News

UMCOR Assists With 2018 Hurricane Recovery

published 4/25/2019

(Linda Bloom with UMNS) - United Methodists in North Carolina and Alabama-West Florida are undertaking large-scale recovery programs for those affected by U.S. hurricanes in 2018, with assistance from the United Methodist Committee on Relief.

The $4.6 million grant for the Alabama-West Florida Conference will help launch and fund the first two years of a phased four-year recovery program in response to Hurricane Michael. 

Greg Ellis, UMCOR project manager for the grant, called it “by far the biggest program in recent memory that this conference has done.”

Nearly $6.4 million has been allocated to the North Carolina Conference, where residents were left reeling last September from slow-moving wind and rain generated by Hurricane Florence. The storm’s impact affected nearly the entire state, including areas still recovering from Hurricane Matthew two years earlier.

Both grants were part of some $27.6 million in funds authorized April 11 by UMCOR’s board of directors for U.S. and international disaster response, sustainable development and global migration projects, and support for denominational hospitals and health boards through the Global Health unit.

While the Alabama-West Florida Conference has suffered through significant tornados and floods in the past, “they do have some new players that hadn’t managed at that level,” said Catherine G. Earl, UMCOR’s director of disaster response and U.S. partner relations. But they are leaning into those responsibilities “extraordinarily well,” she added.

“In disaster ministry, the conferences have to go from zero to 60 very quickly,” Earl explained. Along with resources, UMCOR provides guidance and flexibility from its own disaster recovery experience, so “we’re able to provide that sense of comfort to them.” 

Hurricane Michael swept across a narrow band of the Florida panhandle on Oct. 12, leaving total destruction in some areas. Six of the 12 counties that are FEMA-eligible are in the Alabama-West Florida Conference, which has received additional support from the North Alabama and Florida conferences. Alabama-West Florida also will receive a separate $180,000 UMCOR grant for church repair.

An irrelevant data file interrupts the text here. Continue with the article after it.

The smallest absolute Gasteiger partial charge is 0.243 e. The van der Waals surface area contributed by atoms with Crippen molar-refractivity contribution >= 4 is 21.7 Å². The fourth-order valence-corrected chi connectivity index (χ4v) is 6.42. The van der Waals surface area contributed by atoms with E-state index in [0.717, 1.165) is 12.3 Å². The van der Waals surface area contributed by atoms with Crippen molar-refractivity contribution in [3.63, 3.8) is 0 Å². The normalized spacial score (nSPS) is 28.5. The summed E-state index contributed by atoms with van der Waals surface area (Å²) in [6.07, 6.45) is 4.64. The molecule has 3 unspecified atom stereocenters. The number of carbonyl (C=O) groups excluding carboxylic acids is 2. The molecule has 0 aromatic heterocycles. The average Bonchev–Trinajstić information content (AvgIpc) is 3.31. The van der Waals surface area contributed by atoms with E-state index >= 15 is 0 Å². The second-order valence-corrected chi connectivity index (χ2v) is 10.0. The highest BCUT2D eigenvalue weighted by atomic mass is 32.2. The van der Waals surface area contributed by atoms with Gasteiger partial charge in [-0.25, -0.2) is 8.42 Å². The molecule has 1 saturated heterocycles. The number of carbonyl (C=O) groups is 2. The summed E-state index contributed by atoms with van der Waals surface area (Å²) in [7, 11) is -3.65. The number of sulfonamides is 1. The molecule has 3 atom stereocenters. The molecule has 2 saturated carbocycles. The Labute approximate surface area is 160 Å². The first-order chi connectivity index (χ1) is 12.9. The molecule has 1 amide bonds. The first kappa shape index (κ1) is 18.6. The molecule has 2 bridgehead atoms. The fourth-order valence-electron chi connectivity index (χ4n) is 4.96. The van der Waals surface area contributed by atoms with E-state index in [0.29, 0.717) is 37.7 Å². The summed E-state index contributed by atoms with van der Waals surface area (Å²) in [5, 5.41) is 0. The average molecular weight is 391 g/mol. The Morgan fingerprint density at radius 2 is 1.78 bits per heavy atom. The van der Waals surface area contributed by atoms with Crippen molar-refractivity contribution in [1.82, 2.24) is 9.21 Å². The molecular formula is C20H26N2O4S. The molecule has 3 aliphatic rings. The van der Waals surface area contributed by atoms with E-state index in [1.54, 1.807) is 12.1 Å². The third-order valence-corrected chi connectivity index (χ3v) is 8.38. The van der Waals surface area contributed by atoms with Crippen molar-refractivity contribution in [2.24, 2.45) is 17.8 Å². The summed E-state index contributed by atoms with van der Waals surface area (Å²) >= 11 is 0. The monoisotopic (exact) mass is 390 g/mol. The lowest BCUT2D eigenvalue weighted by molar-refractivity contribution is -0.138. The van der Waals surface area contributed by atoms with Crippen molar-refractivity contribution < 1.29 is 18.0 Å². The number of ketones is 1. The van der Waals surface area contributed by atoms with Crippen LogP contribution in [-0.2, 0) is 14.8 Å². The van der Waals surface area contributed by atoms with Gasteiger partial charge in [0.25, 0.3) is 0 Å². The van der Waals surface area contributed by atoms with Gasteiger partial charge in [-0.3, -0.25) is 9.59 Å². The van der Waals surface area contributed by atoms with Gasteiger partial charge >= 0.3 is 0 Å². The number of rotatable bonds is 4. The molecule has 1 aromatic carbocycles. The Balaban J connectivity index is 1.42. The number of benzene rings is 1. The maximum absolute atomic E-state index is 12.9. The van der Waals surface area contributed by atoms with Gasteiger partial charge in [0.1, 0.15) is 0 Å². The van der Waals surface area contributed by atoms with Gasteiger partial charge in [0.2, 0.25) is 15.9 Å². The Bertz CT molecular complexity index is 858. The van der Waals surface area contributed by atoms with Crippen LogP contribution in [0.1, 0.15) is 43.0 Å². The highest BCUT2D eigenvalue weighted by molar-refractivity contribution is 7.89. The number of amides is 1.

In North Carolina, Ellis said, United Methodists are working in partnership with FEMA through a relatively new STEP (Sanitary, Temporary, Essential Power) program. FEMA assists with purchase of materials and then volunteers, like United Methodists or other religious groups, pick up the materials and perform the actual construction work.

“It really stretches their budgets and it also is a great benefit to the survivor because that money doesn’t count against the household’s allowances,” Ellis explained.

Earl agreed the program is an added benefit. “The intention is to fast-track families and get them back into a livable situation,” she said.

The STEP program setup allows for “sheltering in place” by providing running water, electricity, bedrooms for sleeping “and a way to secure the envelope so no further damage happens” while the house awaits further renovations.

The North Carolina Conference’s project goal is to help at least 1,020 families impacted by Hurricane Florence or Hurricane Matthew in 2016 into full recovery. An estimated 720 will be assisted through the STEP program and 300 through UMCOR funds, Ellis said. 

The Mississippi Conference also will receive $2.4 million from UMCOR to assist with recovery from multiple disasters in 2018-19, along with $854,660 to create a management team to undergird its UMCOR recovery projects. Since 2002, Mississippi has had 25 FEMA-recognized major disasters.

Other major grants for U.S. disasters approved by UMCOR directors included $2.3 million to the South Carolina Conference for Hurricane Florence recovery; $1.1 million, Winding Rivers United Methodist Church in Juneau County, Wisconsin, long-term storm recovery; $1 million, West Virginia Conference, long-term flood recovery; 

U.S. grants also included $1 million for the Methodist Church of Puerto Rico, church repair from Hurricane Maria; $720,000, South Georgia Conference; Hurricane Michael recovery; $700,000, Mennonite Disaster Services, Hurricane Harvey recovery; $100,000, New York Conference, Puerto Rico volunteer coordination partnership and $70,000, Arkansas Conference, Marion County tornado.

A $250,000 international disaster grant will go to International Orthodox Christian Charities to provide shelter support for Syrian refugees and vulnerable Jordanians in Jordan. United Methodists in the North Katanga and Central Congo areas also will receive $100,000 and $93,907, respectively for disaster management.

UMCOR directors approved 11 grants to address sustainable development needs, including WASH (Water, Sanitation and Hygiene) projects in Ecuador, Guatemala and Liberia. 

The historic Cambine Mission agriculture station in Mozambique will receive nearly $200,000 to scale up production, market access and farmer field school programming. SILOE, a development organization of the United Methodist Church in Côte d’Ivoire, has two grants — one for $97,083 for a WASH project and another, for $200,693, for a cassava-growing project.

Beyond Borders, an UMCOR partner in Haiti, will receive $100,000 to increase food production and family security in three villages on Lagonav. A $90,188 grant to the South Congo Zambia Episcopal Area will establish a community agricultural program and farmer field school in the Lubumbashi region. The Tanzania Provisional Conference will receive nearly $98,000 for a village savings and loan project.